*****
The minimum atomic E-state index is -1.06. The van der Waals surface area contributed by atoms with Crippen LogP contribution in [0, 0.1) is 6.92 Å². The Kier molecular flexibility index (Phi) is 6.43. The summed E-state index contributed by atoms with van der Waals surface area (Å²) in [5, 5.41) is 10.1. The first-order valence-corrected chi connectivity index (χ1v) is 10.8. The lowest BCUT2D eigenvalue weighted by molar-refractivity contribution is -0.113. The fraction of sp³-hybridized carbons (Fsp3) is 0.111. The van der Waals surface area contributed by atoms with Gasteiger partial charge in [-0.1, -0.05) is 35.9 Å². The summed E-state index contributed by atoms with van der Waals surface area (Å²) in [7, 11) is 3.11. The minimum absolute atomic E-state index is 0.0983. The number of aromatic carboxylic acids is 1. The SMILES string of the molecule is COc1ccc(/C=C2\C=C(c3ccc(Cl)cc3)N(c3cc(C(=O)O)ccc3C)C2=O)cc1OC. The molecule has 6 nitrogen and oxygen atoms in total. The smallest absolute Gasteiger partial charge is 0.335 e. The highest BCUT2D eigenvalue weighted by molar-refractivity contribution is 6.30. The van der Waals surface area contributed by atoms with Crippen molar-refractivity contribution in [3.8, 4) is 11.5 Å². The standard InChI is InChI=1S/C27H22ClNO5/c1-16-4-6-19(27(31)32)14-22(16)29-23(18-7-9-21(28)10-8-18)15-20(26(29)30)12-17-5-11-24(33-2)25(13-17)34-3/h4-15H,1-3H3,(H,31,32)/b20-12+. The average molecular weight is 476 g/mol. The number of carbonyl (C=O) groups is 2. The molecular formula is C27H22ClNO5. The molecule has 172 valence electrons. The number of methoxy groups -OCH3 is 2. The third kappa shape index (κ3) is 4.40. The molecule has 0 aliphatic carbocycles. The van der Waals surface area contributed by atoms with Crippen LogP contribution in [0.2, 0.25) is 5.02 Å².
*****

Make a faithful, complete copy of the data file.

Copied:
The minimum atomic E-state index is -1.06. The van der Waals surface area contributed by atoms with Crippen LogP contribution in [0, 0.1) is 6.92 Å². The Kier molecular flexibility index (Phi) is 6.43. The summed E-state index contributed by atoms with van der Waals surface area (Å²) in [5, 5.41) is 10.1. The first-order valence-corrected chi connectivity index (χ1v) is 10.8. The lowest BCUT2D eigenvalue weighted by molar-refractivity contribution is -0.113. The fraction of sp³-hybridized carbons (Fsp3) is 0.111. The van der Waals surface area contributed by atoms with Gasteiger partial charge in [-0.1, -0.05) is 35.9 Å². The summed E-state index contributed by atoms with van der Waals surface area (Å²) in [7, 11) is 3.11. The minimum absolute atomic E-state index is 0.0983. The number of aromatic carboxylic acids is 1. The SMILES string of the molecule is COc1ccc(/C=C2\C=C(c3ccc(Cl)cc3)N(c3cc(C(=O)O)ccc3C)C2=O)cc1OC. The molecule has 6 nitrogen and oxygen atoms in total. The smallest absolute Gasteiger partial charge is 0.335 e. The highest BCUT2D eigenvalue weighted by molar-refractivity contribution is 6.30. The van der Waals surface area contributed by atoms with Crippen molar-refractivity contribution in [3.8, 4) is 11.5 Å². The standard InChI is InChI=1S/C27H22ClNO5/c1-16-4-6-19(27(31)32)14-22(16)29-23(18-7-9-21(28)10-8-18)15-20(26(29)30)12-17-5-11-24(33-2)25(13-17)34-3/h4-15H,1-3H3,(H,31,32)/b20-12+. The average molecular weight is 476 g/mol. The number of carbonyl (C=O) groups is 2. The molecular formula is C27H22ClNO5. The molecule has 172 valence electrons. The number of methoxy groups -OCH3 is 2. The third kappa shape index (κ3) is 4.40. The molecule has 0 aliphatic carbocycles. The van der Waals surface area contributed by atoms with Crippen LogP contribution in [0.2, 0.25) is 5.02 Å².